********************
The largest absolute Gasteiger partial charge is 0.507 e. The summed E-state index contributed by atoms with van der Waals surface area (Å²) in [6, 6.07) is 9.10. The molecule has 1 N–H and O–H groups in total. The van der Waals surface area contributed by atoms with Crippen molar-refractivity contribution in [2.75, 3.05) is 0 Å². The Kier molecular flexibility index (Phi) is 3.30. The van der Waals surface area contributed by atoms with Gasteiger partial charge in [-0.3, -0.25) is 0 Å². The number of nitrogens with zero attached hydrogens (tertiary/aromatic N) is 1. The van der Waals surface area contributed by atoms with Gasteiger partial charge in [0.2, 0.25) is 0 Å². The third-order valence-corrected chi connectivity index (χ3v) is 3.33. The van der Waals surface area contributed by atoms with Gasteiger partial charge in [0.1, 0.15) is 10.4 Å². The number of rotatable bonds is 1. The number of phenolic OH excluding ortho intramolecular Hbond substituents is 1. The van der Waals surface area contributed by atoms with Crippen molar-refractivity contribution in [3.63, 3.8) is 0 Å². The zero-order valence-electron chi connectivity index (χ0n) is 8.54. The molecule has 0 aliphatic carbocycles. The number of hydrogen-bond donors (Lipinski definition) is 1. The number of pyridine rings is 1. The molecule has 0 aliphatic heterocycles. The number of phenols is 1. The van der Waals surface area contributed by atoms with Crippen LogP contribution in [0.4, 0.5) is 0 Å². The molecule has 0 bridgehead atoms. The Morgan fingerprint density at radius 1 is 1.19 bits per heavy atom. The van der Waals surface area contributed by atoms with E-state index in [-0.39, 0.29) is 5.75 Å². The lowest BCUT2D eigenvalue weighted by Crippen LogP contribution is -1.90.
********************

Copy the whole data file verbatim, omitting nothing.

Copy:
The largest absolute Gasteiger partial charge is 0.507 e. The summed E-state index contributed by atoms with van der Waals surface area (Å²) in [6, 6.07) is 9.10. The molecule has 1 N–H and O–H groups in total. The van der Waals surface area contributed by atoms with Crippen molar-refractivity contribution in [2.75, 3.05) is 0 Å². The Kier molecular flexibility index (Phi) is 3.30. The van der Waals surface area contributed by atoms with Gasteiger partial charge in [-0.3, -0.25) is 0 Å². The number of nitrogens with zero attached hydrogens (tertiary/aromatic N) is 1. The van der Waals surface area contributed by atoms with Gasteiger partial charge in [0.2, 0.25) is 0 Å². The third-order valence-corrected chi connectivity index (χ3v) is 3.33. The van der Waals surface area contributed by atoms with Gasteiger partial charge in [0.1, 0.15) is 10.4 Å². The number of rotatable bonds is 1. The number of phenolic OH excluding ortho intramolecular Hbond substituents is 1. The van der Waals surface area contributed by atoms with Crippen molar-refractivity contribution in [3.63, 3.8) is 0 Å². The zero-order valence-electron chi connectivity index (χ0n) is 8.54. The molecule has 0 aliphatic carbocycles. The number of hydrogen-bond donors (Lipinski definition) is 1. The number of pyridine rings is 1. The molecule has 0 aliphatic heterocycles. The number of phenols is 1. The van der Waals surface area contributed by atoms with Crippen LogP contribution in [0.4, 0.5) is 0 Å². The molecule has 0 bridgehead atoms. The Morgan fingerprint density at radius 1 is 1.19 bits per heavy atom. The van der Waals surface area contributed by atoms with E-state index in [-0.39, 0.29) is 5.75 Å². The lowest BCUT2D eigenvalue weighted by Crippen LogP contribution is -1.90.